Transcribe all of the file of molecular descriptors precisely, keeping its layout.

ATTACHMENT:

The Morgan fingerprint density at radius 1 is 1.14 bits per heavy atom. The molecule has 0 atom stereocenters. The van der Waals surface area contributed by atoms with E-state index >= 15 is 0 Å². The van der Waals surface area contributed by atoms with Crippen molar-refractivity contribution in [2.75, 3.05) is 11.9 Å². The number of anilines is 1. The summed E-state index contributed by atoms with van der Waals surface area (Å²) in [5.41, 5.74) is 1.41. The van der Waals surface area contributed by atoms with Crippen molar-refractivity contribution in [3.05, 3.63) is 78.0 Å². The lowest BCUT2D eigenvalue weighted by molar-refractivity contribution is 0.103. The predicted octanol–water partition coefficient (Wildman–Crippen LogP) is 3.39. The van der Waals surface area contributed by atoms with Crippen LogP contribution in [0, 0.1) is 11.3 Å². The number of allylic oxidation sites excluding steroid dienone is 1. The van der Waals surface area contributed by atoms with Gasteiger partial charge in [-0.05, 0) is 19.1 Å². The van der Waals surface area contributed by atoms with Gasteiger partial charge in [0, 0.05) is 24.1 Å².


The Morgan fingerprint density at radius 1 is 1.14 bits per heavy atom. The molecule has 0 atom stereocenters. The van der Waals surface area contributed by atoms with E-state index >= 15 is 0 Å². The van der Waals surface area contributed by atoms with Crippen molar-refractivity contribution in [2.75, 3.05) is 11.9 Å². The number of anilines is 1. The summed E-state index contributed by atoms with van der Waals surface area (Å²) in [5.41, 5.74) is 1.41. The van der Waals surface area contributed by atoms with Crippen molar-refractivity contribution in [3.05, 3.63) is 78.0 Å². The lowest BCUT2D eigenvalue weighted by molar-refractivity contribution is 0.103. The predicted octanol–water partition coefficient (Wildman–Crippen LogP) is 3.39. The van der Waals surface area contributed by atoms with Crippen LogP contribution in [0, 0.1) is 11.3 Å². The number of allylic oxidation sites excluding steroid dienone is 1. The van der Waals surface area contributed by atoms with Gasteiger partial charge in [-0.05, 0) is 19.1 Å². The van der Waals surface area contributed by atoms with Gasteiger partial charge in [0, 0.05) is 24.1 Å².